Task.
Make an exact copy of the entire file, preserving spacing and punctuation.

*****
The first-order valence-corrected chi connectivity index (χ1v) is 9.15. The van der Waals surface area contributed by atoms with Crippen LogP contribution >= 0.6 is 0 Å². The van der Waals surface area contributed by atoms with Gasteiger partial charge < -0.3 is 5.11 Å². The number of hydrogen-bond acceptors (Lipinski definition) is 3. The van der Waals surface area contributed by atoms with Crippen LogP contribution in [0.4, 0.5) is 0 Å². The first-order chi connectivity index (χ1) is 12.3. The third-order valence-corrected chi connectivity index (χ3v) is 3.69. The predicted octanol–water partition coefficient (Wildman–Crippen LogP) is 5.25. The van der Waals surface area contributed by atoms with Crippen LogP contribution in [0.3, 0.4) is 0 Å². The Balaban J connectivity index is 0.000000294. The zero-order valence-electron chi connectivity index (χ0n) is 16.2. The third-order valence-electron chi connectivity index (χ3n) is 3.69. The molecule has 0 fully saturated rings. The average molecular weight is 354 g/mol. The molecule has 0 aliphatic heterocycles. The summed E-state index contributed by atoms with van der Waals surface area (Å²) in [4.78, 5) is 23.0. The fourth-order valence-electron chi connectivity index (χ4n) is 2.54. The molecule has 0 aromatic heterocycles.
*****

The first-order valence-corrected chi connectivity index (χ1v) is 9.15. The van der Waals surface area contributed by atoms with Crippen LogP contribution >= 0.6 is 0 Å². The van der Waals surface area contributed by atoms with Gasteiger partial charge < -0.3 is 5.11 Å². The number of hydrogen-bond acceptors (Lipinski definition) is 3. The van der Waals surface area contributed by atoms with Crippen LogP contribution in [0.4, 0.5) is 0 Å². The first-order chi connectivity index (χ1) is 12.3. The third-order valence-corrected chi connectivity index (χ3v) is 3.69. The predicted octanol–water partition coefficient (Wildman–Crippen LogP) is 5.25. The van der Waals surface area contributed by atoms with Crippen LogP contribution in [0.3, 0.4) is 0 Å². The Balaban J connectivity index is 0.000000294. The zero-order valence-electron chi connectivity index (χ0n) is 16.2. The third-order valence-electron chi connectivity index (χ3n) is 3.69. The molecule has 0 fully saturated rings. The average molecular weight is 354 g/mol. The molecule has 0 aliphatic heterocycles. The summed E-state index contributed by atoms with van der Waals surface area (Å²) in [4.78, 5) is 23.0. The fourth-order valence-electron chi connectivity index (χ4n) is 2.54. The molecule has 0 aromatic heterocycles.